The Thirtieth Annual Resident Research Day was held Friday, June 18, 2021. Dr. Freeman welcomed all in attendance for their continued support of the Department and dedication to research in surgery. The Kimball I. Maull Lecture was presented by Dr. L. Michael Brunt, Professor of Surgery, Section of Minimally Invasive Surgery, at Washington University School of Medicine, St. Louis, Missouri. His presentation was "Safe Cholecystectomy in 2021 and Beyond: Opportunities for Improvement." Presentations began at 7AM and concluded at noon. Below are the winners for the 2021 department awards.

The Golden Apple Award
Jordan Shealy, MD
Chief Resident

The Hiram B. Crutchfield Resident Teaching Award
Katherine Yared, MD

The Mitchell H. Goldman Faculty Teaching Award
Heath Many, MD
Assistant Professor, Division of Trauma and Critical Care


The Scott B. Frame Trauma Scholarship Award
Brett Salomon, MD

The Society of Laparoendoscopic Surgery Award
Trent Kinnear, MD
Chief Resident

Best Surgery Grand Rounds Presentation
Lauren Grimsley, MD
Chief Resident

Resident Performance Award

First Place
Jordan Shealy, MD
Chief Resident

Second Place
Jared Griffard, MD
Chief Resident

Third Place
Katherine Yared, MD
PGY- 3

The Kimball I. Maull Research Award

First Place
Callie McAdams, MD

Second Place
Evan Foulke, MD

Second Place
Katherine Yared, MD

Third Place
Thomas Kennedy, MD

Exceptional Service Award: UT Medical Center Whirlpool Team

OASIS Trial Is a Success

The Department of Surgery in collaboration with the UT Center for Advanced Medical Simulation recently hosted the Objective Assessment of Skills in Surgery (OASIS) pilot on behalf of the OASIS Committee and the American College of Surgeons on March 23. The trial observed simulation models, stations, rooms, and gathered resident and evaluator feedback. Brian Daley, MD, General Surgery Program Director, noted this trial is "deeply appreciated and will help put The University of Tennessee Medical Center on the national stage." Pictures and data will be presented at the next Program Directors meeting and will be used to further structure and promote the project.

Pictured left: Trenton Kinnear, MD and Lou Smith, MD
Pictured center: Amy Howk, MD and Sperry Nelson, MD
Pictured right: Katherine Mass, MD and Hobart Akin, MD

Dr. Todd Nickloes Receives Military Award

Dr. Todd Nickloes was awarded the Patriotic Employer award on April 29, 2021. This award is presented through the Employer Support of the Guard and Reserve (ESGR), a Department of Defense program which was established in 1972. Its purpose is to promote cooperation and understanding between Reserve Component Service members and their civilian employers, and to assist in the resolution of conflicts arising from an employee's military commitment. ESGR is supported by a network of more than 3,300 volunteers in 54 committees located across all 50 states, the District of Columbia, Guam-CNMI (Commonwealth of the Northern Mariana Islands), Puerto Rico, and the U.S. Virgin Islands. ESGR has served our country for more than 45 years, fostering a culture in which all employers support and value the employment and military service of members of the National Guard and Reserve in the United States. These citizen warriors could not defend and protect us at home and abroad without the continued promise of meaningful civilian employment for themselves and their families. The Patriot Award is awarded to individual supervisors and recognizes their support of their National Guard and Reserve members.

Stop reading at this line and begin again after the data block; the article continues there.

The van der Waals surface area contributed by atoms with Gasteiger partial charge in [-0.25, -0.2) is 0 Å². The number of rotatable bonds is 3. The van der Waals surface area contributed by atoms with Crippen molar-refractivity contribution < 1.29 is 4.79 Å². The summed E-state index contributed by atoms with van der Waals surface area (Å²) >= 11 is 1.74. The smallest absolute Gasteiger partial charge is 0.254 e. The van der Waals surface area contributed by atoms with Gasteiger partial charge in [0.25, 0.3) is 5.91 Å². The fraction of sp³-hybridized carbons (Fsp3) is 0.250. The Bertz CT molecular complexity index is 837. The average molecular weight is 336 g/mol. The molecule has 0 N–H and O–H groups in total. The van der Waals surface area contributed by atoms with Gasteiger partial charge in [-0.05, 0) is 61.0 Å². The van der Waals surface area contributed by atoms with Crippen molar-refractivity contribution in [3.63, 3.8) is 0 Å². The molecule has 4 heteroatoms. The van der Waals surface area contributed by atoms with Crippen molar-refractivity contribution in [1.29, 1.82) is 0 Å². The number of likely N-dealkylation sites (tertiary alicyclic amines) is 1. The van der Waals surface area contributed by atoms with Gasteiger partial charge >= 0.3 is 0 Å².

Dr. Nickloes has extensive experience in the Ohio Army National Guard and Tennessee Air National Guard, having completed medical school during his time with the Ohio Army National Guard Medical Corps. He served as trauma surgeon with the Air Force's Critical Care Air Transport Team (CCATT), a highly specialized and vital component of military medical care. Their mission is the medical evacuation of wounded service members from war zones to Germany and/or the United States. Using aircraft, they are able to provide surgical intensive care units for world-class trauma care. Dr. Nickloes retired as Lieutenant Colonel from military service in April 2008 after 22 years of service. He was presented the award by Dr. Zachary Beam, Surgical Critical Care Fellow.

Dr. Beam has been involved with the Missouri Army National Guard (MOARNG), and part of his participation required departures from clinical duties at UTMC for key medical readiness and training events. "Dr. Nickloes has been a model mentor and supervisor. It has been an absolute privilege to train under his leadership, grow from his mentorship and succeed as an Army medical officer due to his unwavering support of my duty obligations during my time with UTGSM," Dr. Beam stated.

Dr. Beam is grateful the ESGR selection committee agreed with his support and nomination of Dr. Nickloes. "I believe the ESGR Patriot Award recognizes his genuine support of me, my service, and the National Guard. He deserved to be recognized for that."

Congratulations to Dr. Nickloes on this well-deserved award!

Pictured (from left): Mr. Ken Huff, USAF, ret.; Dr. Nickloes; Dr. Beam

Dr. James Lewis Graduates Johns Hopkins University